Editorial: County should keep adapting to find best plan for mass vaccinations
Last week marked the first major test of the Rowan County Health Department’s vaccination plans.
Including those who arrived too late, as many as 1,000 people may have gotten in line Monday or Thursday to receive a vaccination.
There were only 200 vaccines to administer Tuesday and 600 on Thursday — a supply issue that has its roots at much higher levels than county government, but local folks adapted. County staff handed out tickets on Thursday to 600 people so that they didn’t have to wait more time than needed in line to find out if they were too late.
And folks who were able to receive a vaccine Thursday generally had good things to say about it, provided that they brought something to occupy their time while waiting.
But the Health Department should continue to consider whether changes are needed to the way in which it delivers vaccine and adapt as needed. It’s simultaneously a blessing and a curse that there’s no playbook that tells a local health department how to seamlessly administer a vaccine during a global pandemic.
One adaptation worth continued exploration is whether appointments have a place as part of a mixed-method approach.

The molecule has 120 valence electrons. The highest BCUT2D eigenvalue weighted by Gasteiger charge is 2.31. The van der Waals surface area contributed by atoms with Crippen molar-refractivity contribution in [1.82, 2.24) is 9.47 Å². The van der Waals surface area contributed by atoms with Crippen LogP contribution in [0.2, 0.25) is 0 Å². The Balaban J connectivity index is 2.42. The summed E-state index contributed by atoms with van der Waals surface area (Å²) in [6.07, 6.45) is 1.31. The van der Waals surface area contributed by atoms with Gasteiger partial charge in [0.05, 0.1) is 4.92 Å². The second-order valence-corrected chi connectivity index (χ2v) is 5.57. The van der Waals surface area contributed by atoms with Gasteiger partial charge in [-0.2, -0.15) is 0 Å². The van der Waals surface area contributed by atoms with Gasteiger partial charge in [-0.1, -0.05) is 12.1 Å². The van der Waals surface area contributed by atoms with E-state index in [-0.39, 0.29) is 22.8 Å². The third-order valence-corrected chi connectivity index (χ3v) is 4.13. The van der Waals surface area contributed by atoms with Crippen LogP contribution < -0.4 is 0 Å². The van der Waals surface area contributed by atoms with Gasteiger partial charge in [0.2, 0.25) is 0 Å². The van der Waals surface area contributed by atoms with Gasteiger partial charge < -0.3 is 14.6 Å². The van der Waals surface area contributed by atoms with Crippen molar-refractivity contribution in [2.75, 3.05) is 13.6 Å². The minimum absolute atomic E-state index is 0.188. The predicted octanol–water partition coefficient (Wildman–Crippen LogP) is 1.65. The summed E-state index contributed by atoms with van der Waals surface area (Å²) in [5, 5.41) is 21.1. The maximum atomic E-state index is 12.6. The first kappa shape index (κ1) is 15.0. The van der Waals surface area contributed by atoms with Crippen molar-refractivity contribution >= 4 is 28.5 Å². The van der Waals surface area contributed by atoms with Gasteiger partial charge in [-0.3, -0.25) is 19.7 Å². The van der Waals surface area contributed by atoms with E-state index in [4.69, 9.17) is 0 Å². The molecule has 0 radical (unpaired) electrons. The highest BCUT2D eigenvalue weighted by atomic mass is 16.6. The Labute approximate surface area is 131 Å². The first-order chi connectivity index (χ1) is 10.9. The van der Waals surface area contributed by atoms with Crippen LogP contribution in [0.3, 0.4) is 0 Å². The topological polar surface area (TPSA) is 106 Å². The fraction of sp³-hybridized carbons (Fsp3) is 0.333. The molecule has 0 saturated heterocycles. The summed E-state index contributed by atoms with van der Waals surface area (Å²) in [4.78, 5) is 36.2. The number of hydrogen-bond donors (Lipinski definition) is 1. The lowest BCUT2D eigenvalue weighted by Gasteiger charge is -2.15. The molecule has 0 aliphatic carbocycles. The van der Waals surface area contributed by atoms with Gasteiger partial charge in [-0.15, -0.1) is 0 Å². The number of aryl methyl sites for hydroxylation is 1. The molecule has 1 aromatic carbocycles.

Appointments don’t necessarily have to involve people sitting in a chair for a vaccine. A drive-thru method still seems to be the most efficient. However, if the county has the technological infrastructure to make it happen, appointments could be made for blocks of time — where people sign up to receive a vaccine between 9:30 a.m. and 10:30 a.m., for example, and save some time idling in the West End Plaza parking lot.
To be clear, the most significant vaccine-related problem is the supply, which has proven to be below demand. There, vaccine companies, private providers, state government and the feds bear a burden to improve, including ensuring supplies are equitably distributed. Meanwhile, the county should continue adapting so that it’s ready when vaccinations are opened for the general public. That’s when it will be critical to have a nearly seamless system.